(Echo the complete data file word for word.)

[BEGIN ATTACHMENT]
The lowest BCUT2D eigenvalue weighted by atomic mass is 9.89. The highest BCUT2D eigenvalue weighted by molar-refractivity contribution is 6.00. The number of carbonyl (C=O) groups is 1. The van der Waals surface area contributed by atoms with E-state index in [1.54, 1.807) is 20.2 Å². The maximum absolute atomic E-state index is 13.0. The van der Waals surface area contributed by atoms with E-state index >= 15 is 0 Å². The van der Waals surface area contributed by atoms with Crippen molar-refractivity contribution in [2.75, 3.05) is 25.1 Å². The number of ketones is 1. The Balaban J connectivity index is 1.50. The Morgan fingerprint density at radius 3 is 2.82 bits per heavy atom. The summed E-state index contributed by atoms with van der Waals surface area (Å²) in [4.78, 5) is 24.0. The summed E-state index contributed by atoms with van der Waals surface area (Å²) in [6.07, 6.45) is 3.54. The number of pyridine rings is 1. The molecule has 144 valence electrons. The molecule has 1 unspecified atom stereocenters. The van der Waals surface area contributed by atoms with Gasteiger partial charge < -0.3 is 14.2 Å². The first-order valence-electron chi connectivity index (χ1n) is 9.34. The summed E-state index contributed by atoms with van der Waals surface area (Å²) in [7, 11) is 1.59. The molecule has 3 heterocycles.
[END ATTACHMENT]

The lowest BCUT2D eigenvalue weighted by atomic mass is 9.89. The highest BCUT2D eigenvalue weighted by molar-refractivity contribution is 6.00. The number of carbonyl (C=O) groups is 1. The van der Waals surface area contributed by atoms with E-state index in [1.54, 1.807) is 20.2 Å². The maximum absolute atomic E-state index is 13.0. The van der Waals surface area contributed by atoms with E-state index >= 15 is 0 Å². The van der Waals surface area contributed by atoms with Crippen molar-refractivity contribution in [2.75, 3.05) is 25.1 Å². The number of ketones is 1. The Balaban J connectivity index is 1.50. The Morgan fingerprint density at radius 3 is 2.82 bits per heavy atom. The summed E-state index contributed by atoms with van der Waals surface area (Å²) in [4.78, 5) is 24.0. The summed E-state index contributed by atoms with van der Waals surface area (Å²) in [6.07, 6.45) is 3.54. The number of pyridine rings is 1. The molecule has 144 valence electrons. The molecule has 1 unspecified atom stereocenters. The van der Waals surface area contributed by atoms with Gasteiger partial charge < -0.3 is 14.2 Å². The first-order valence-electron chi connectivity index (χ1n) is 9.34. The summed E-state index contributed by atoms with van der Waals surface area (Å²) in [7, 11) is 1.59. The molecule has 3 heterocycles.